The population finally broke the one million mark in time for the 1990 Hawaii census. The total number of individuals calling this tropical locale home was now reported as 1,108,229, but it might not have been the tropical retreat that some were seeking. Just 122,058 of those individuals could claim to be living in a rural setting.
In 1980 the state of Hawaii had a recorded 964,691 people living within its swelling borders. More than eighty-six percent of the population was reported to be living in an urban setting, versus just thirteen and half percent of the people who reported that they were living in rural areas. 137,016 of the residents were born on foreign soil and of those more than half were not yet citizens.
The state experiences another twenty-one percent increase in population between 1960 and 1970, with its largest city seeing a more than twenty-five percent increase in the number of people. The total population was now at 769,913 residents and more than ninety percent of them were living in Honolulu.
One year after having their voice heard for the first time, the state sends a second representative to the House. The population of Hawaii in 1960 had reached 632,772. Of those more than five hundred thousand were residing in the largest city- Honolulu.
In 1950, the Hawaii census records showed that the number of people living within the state borders was 499,794. Reaching nearly half a million residents, Hawaii can also celebrate the fact that it is able to send its first state representative to the U.S. House of Representatives.
Another hike in population of approximately fourteen and a half percent finds the Hawaiian population reaching 422,770 residents in 1940.
While the state as a whole boasts just over fifty-seven people per square mile in 1930, the largest city, Honolulu claims 202,923 residents for a whopping three hundred thirty-eight people per square mile. It also holds fifty-five percent of the state's 368,336 person population within its borders.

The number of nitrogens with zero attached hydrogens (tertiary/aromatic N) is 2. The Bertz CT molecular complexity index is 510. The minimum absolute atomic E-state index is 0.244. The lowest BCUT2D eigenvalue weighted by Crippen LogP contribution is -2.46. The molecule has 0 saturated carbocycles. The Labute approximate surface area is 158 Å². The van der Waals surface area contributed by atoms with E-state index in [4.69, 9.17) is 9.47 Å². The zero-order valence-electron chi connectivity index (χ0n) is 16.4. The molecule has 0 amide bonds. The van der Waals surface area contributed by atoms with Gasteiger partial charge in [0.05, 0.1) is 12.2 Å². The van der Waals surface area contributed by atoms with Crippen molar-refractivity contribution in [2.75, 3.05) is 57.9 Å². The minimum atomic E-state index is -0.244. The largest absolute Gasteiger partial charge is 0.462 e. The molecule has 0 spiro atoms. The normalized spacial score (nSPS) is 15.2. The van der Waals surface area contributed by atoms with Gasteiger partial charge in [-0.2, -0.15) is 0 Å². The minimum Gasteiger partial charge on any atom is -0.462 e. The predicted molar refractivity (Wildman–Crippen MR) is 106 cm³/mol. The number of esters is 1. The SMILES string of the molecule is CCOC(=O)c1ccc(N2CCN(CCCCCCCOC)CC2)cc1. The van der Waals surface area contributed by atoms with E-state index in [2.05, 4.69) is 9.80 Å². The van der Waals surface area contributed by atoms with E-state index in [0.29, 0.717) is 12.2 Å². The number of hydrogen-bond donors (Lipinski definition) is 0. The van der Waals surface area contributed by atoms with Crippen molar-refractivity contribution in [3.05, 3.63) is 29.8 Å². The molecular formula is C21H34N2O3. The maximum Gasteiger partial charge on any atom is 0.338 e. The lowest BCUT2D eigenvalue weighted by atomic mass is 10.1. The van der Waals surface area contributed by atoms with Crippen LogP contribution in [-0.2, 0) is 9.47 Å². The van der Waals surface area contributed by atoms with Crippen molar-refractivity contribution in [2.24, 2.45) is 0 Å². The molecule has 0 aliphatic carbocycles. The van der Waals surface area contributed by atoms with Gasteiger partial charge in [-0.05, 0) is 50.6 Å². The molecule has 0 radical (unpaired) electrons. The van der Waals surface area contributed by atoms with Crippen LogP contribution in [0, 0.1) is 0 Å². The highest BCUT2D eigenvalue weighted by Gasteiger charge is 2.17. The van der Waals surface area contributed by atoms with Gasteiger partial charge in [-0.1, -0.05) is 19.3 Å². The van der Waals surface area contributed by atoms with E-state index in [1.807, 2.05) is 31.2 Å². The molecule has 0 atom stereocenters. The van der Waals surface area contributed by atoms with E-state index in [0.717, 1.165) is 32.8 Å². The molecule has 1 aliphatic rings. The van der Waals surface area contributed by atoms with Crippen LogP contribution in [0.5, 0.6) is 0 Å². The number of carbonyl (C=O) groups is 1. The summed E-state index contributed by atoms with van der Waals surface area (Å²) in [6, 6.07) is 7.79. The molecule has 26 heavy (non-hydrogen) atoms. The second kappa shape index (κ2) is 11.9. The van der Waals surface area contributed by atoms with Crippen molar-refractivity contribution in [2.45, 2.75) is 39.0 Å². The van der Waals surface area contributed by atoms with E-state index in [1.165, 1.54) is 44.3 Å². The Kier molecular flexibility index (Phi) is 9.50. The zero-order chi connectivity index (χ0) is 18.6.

The 1920 census in Hawaii reports 255,912 people living there. The gross land and water overseen by the United States encompassed six thousand four hundred forty-nine square miles, so there were approximately forty people per square mile for the small territory.
If the first census year had not proven enough of a shock, the 1910 census reports that there were 191,909 residents living on the Hawaiian Islands. That was a nearly twenty-five percent growth in just ten years.
Our country's islands in the Pacific finally shows up on a census count just as the calendar turns to the twentieth century. Although, it does show up with an impressive 154,001 residents right out of the gate, which lands it above two other states on the ranking list of states' population.
The State of Hawaii’s Department of Accounting and General Services helps users with accessing Hawaii census information. The webpage details each of the censuses conducted in the 1800s and the type of information that they contained. There are also links to the forms and fee schedules needed if you would like to receive a copy of the data.
The Hawaii State Data Center provides information to users in conjunction with the U.S. Census Bureau and the Hawaii Federal State Cooperative Program for Population Estimates. On the site are links to current population estimates, previous American Community Surveys, and the current and past Hawaii census information. To access the information, simple follow the link and then select the Summary File that you need.